Woodland Hills baking class ends; who’ll be taking the cakes?

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Susan Holtz’s baking class was cooking right along until the bad news arrived: The school had run out of dough.

The culinary arts instructor was one of those at the West Valley Occupational Center who received a pink slip because of budget problems in the Los Angeles Unified School District.

But Holtz, who headed up the Woodland Hills program for 14 years, knew the district was losing more than just a popular adult education class. There was also a baker’s legacy at stake: What was going to happen to the 140 elaborately decorated cakes that Holtz used as finishing models for her students?

The cakes — layers of Styrofoam artfully covered with hardened royal icing and rolled fondant — were collected by the late cake-decorating expert Frances Kuyper and displayed in her Pasadena cake museum and library.

Holtz routinely took her students to Kuyper’s museum so they could study the models and discuss techniques with Kuyper. “She was like a grandmother to them. She was very generous,” Holtz said.

When Kuyper and her husband eventually moved to a retirement home in Boyle Heights, she took the cakes and her 1,000-book cake-decorating library with her. Hollenbeck Palms administrators kindly allowed her to re-create the museum in their basement.

The collection seemed to be headed for its own retirement after Kuyper’s death in 2010 at age 92. But before the cakes were tossed out, Holtz and a group of her students showed up to save them.

Back at the occupational center, Holtz recruited student draftsmen from the school’s computer-aided design class to draw up permanent displays for the cakes and fledgling woodworkers from its carpentry class to build them.

But then along came the school district’s budget crisis and planned cuts to 61 adult education centers, including the 9,763-student Winnetka Avenue campus.

The school’s entire teaching, administrative and support staff received layoff notices. “I’ll tell you, there were tears flowing here on Tuesday when the session ended and people were saying goodbye,” said Holtz, 65, of Mar Vista. “This is a terrific place, and people here are like a family.”

Holtz printed signs begging that she be called at home before the district throws out of any of Kuyper’s cakes if the culinary program is permanently scrapped.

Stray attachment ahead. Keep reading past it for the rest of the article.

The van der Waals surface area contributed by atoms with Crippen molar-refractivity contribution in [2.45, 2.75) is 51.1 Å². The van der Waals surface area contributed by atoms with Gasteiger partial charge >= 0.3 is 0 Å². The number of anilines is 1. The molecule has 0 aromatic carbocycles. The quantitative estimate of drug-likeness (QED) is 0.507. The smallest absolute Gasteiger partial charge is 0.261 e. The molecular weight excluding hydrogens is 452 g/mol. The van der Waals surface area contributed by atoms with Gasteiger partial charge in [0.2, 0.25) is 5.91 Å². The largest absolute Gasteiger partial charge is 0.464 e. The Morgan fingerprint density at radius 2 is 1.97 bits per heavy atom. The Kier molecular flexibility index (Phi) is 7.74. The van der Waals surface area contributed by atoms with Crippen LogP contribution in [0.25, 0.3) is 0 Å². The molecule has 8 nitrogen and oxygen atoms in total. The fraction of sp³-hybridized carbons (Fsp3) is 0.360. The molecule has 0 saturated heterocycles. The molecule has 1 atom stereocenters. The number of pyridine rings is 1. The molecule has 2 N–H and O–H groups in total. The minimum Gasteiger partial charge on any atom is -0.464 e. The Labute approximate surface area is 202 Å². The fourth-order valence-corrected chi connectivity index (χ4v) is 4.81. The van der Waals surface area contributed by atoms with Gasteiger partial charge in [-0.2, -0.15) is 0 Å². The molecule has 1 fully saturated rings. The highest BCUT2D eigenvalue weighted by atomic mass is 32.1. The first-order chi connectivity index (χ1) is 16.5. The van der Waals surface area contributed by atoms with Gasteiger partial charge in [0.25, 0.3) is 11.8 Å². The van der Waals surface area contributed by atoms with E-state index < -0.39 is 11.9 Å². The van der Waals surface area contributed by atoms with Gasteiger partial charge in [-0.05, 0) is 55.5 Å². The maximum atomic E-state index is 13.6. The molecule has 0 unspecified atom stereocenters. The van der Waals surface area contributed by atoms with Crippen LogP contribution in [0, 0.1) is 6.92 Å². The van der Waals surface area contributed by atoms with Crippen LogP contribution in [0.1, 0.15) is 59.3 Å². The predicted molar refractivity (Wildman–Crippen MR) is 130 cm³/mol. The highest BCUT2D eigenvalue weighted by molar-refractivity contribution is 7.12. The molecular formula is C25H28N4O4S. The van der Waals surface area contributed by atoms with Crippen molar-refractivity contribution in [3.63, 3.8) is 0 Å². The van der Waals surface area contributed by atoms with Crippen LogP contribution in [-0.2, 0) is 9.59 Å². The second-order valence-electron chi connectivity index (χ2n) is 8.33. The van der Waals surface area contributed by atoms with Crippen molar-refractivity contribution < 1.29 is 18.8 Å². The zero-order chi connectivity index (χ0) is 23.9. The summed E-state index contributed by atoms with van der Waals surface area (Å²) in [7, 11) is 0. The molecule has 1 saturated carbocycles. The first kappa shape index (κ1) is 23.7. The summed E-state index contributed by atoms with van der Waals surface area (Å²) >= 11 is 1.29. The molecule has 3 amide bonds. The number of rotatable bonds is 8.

“I’ll rent a storage unit if I have to,” Holtz said. “I don’t want these cakes to be thrown out. We have a lot of history in these. They cannot be thrown out.”

According to Holtz, students who have completed the 20-week, 260-hour course have had success finding jobs.

Marianne Hudz said she enrolled in the class after losing her job as a human resources administrator at Cal State Northridge. Two days after finishing, she landed a professional baker’s position at Universal Studios. She starts July 2.

“This was a critical place for the next phase of my life,” said Hudz, a 58-year-old West Hills resident who has a bachelor’s degree from Occidental College.

“What was the LAUSD thinking, cutting back on adult education? Without this, I wouldn’t have qualified for my new job,” she said. “This is a microcosm of Los Angeles. Students are young and old and from every background. My auto mechanic, the contractor who remodeled my house, my hairdresser — they all went to West Valley Occupational Center and own their own businesses now.”

Holtz said she has been advised to plan a culinary course that would be financed entirely by student fees. In the past, students have paid $75 — an amount that does not cover the cost of the 20-week sessions, she said.

For now, the fate of the culinary arts program is up in the air, according to the West Valley center’s principal, Veronica Montes. Prodded by LAUSD’s budget uncertainty, Montes has decided to end her 29-year career with the district to become principal of the Culver City Unified School District’s adult school, continuation high school and independent study program.

“This is absolutely not the time for L.A. to cut programs that put people to work,” she said. “L.A. Unified has prioritized its programs, and adult ed is pretty much at the bottom of the priorities.”

Los Angeles school board members agreed June 12 to retain about half of their adult education program, according to Monica Carazo, a district spokeswoman. Forty-eight percent of the classes offered last spring will be offered in the fall, she said.

“At this time no one is employed at West Valley. People there have been put on the substitute list so they can keep their benefits,” Carazo said.

“Hopefully, some of the teachers and support staff there will be picked up in July when the staffing assignments are completed.”